While Rome is fabulous any time of the year (true!), April is a great time to explore outdoor sites like the Roman Forum and Colosseum, and for walking around in general.  When it’s sunny, sit at outdoor cafes, and if it’s drizzling, head inside to one of the city’s churches (like St. Peter’s Basilica) or museums (like the Vatican City Museums and the Sistine Chapel).  I love visiting Rome in April because there’s plenty of sunshine and you’ll find wildflowers and greenery in parks and scattered in the ruins.

Good To Know: Enjoy walking around without crowds, but be careful if it’s just rained – Rome’s gorgeous cobblestones can be slippery!

Puglia in April

Visit Puglia’s charming whitewashed villages:

  • Alberobello – wander the trulli-lined streets of the UNESCO World Heritage site
  • Locorotondo
  • Martina Franca
  • Monopoli – relaxed Puglia living (make this your home-base)
  • Ostuni
  • Polignano a Mare – head down to the oft-photographed Lama Monachile
  • Trani – visit the best bakery in Italy (Lula)

You may or may not have sunny beach time (to relax at the beach, not to swim), but you’ll have plenty to see in the area (the villages above) and the food (fresh produce, seafood, and mozzarella) in Puglia is incredible.

Matera in April

April is an excellent month to explore Matera and its sassi. The town is popular in the summer months (with Italians and international visitors) and it’s also very hot. The spring is also a pleasant time to visit the Natural Park that borders Matera, both visually (wildflowers) and temperature-wise (it’s not fun to hike in the park in the extreme summer heat).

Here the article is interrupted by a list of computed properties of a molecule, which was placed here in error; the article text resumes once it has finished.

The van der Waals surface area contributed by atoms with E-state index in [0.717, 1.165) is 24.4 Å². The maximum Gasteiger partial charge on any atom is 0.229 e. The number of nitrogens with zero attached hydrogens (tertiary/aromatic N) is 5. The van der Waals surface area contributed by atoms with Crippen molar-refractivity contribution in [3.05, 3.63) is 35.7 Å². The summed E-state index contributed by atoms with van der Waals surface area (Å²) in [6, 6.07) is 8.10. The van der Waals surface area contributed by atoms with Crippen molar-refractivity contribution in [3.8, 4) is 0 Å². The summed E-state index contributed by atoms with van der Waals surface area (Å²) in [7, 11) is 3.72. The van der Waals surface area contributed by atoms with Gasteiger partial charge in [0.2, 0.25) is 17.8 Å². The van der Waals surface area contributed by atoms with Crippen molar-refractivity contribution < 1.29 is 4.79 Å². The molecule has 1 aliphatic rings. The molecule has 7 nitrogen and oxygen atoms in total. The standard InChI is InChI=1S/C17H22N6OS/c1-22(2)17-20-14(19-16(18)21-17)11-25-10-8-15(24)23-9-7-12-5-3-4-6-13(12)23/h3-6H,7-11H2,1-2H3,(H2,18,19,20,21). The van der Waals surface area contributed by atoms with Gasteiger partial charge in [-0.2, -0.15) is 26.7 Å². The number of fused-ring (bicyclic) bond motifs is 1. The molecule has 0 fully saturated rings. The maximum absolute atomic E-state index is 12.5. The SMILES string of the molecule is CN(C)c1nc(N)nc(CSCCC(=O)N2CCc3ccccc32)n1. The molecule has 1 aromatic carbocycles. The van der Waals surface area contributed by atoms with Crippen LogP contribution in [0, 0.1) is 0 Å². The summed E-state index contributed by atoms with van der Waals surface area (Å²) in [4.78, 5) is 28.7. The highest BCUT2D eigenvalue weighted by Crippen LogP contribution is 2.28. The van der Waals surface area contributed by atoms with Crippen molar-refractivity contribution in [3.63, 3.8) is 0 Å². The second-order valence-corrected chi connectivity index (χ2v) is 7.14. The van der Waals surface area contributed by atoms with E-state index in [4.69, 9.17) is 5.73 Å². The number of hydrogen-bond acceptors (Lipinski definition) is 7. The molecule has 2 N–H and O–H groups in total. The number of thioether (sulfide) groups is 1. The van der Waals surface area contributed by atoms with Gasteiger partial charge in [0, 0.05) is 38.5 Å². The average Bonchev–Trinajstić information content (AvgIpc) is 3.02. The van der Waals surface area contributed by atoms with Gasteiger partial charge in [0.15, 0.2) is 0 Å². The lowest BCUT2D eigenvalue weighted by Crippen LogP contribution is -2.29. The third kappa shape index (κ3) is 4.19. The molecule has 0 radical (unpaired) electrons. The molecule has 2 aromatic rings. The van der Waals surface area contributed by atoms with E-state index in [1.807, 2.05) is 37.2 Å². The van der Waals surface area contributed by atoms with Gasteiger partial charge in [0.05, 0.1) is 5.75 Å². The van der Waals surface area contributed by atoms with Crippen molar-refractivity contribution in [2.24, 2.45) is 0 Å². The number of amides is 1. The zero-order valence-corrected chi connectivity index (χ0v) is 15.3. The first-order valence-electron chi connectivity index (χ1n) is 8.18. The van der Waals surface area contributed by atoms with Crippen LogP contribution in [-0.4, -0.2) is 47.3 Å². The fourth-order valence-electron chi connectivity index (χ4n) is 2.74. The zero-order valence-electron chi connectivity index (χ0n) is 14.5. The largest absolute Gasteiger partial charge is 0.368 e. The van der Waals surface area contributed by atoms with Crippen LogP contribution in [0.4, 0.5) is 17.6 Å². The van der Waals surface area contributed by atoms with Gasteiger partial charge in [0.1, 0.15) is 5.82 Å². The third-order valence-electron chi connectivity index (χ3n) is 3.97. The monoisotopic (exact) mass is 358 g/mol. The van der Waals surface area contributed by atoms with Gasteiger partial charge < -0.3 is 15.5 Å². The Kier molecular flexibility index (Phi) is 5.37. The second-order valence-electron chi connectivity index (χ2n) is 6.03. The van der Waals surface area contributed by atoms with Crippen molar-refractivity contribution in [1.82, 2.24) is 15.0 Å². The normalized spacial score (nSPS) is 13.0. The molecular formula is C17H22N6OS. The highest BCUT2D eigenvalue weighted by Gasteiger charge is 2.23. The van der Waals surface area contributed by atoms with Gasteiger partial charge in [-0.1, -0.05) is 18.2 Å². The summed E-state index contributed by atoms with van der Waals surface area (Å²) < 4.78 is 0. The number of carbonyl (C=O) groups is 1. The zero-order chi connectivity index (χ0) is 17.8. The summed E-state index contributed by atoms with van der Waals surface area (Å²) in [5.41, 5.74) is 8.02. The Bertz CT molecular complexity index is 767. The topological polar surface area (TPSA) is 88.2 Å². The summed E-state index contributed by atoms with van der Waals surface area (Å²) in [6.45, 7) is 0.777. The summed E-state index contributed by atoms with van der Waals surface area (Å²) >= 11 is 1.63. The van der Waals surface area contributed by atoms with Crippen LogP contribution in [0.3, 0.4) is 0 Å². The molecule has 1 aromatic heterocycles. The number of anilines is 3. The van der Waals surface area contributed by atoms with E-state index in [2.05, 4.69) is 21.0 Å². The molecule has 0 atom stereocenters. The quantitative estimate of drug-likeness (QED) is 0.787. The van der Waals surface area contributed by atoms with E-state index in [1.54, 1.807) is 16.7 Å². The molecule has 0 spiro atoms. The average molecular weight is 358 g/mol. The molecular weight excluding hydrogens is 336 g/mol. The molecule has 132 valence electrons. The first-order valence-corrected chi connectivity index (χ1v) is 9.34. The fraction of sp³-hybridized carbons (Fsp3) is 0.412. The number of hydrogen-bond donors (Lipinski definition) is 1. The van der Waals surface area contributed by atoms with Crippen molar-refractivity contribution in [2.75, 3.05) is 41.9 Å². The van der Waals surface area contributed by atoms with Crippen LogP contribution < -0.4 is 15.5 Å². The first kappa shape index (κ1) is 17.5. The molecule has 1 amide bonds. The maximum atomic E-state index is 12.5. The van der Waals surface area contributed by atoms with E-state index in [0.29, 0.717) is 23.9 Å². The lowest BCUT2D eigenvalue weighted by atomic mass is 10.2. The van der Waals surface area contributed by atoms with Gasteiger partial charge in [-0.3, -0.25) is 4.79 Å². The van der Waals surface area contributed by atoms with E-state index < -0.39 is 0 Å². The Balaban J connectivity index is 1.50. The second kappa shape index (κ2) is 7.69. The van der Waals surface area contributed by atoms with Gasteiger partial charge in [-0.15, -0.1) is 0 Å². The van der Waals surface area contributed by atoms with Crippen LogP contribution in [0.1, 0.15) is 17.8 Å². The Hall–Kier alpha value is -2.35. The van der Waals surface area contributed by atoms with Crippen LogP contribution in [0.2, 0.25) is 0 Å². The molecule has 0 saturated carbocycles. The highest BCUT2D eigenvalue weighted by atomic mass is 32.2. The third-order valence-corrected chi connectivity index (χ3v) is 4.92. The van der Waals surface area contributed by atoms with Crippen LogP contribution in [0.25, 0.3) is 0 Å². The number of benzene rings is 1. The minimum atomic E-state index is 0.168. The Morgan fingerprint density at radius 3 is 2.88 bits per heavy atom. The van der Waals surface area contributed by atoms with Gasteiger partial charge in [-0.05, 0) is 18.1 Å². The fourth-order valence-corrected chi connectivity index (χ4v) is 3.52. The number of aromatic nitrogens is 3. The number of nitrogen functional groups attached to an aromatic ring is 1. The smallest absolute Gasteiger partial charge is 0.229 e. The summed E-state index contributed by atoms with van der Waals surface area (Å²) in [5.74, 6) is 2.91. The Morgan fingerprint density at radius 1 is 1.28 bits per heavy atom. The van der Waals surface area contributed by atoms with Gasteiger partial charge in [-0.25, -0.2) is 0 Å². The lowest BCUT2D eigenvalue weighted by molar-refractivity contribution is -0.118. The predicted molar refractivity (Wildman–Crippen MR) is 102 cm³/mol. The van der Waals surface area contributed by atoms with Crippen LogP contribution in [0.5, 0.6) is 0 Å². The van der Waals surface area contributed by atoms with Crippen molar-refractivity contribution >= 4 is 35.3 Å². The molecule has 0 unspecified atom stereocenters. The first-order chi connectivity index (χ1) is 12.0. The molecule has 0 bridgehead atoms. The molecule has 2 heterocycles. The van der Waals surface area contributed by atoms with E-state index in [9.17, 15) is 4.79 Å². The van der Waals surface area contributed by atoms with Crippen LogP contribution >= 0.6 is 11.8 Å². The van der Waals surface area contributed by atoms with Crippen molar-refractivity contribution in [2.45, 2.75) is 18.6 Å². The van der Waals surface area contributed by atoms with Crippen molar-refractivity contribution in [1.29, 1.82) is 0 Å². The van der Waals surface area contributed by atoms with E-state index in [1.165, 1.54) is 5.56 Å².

Emilia Romagna in April

I love taking people to Emilia Romagna any time of year. Soak up the best of this region by:

  • Stoping in at some of Italy’s best car museums – especially the Ferrari museums and the Lamborghini Museum
  • Sampling some of Italyl’s most iconic foods – like prosciutto di Parma, Parmigiano Reggiano cheese, and Modena’s aceto balsamico (balsamic vinegar)
  • Exploring Italy’s foodie capital of Bologna
  • Visiting smaller villages like Brisighella and Dozza

Venice in April

Venice is dreamy, and even though the city is already busy in April, you can still walk without rubbing elbows with everyone and the vaporetto lines aren’t too long. You’re bound to get some sunny days too! Check out some of our favorite things to do in Venice and the best things to do in Venice at night.

Sicily in April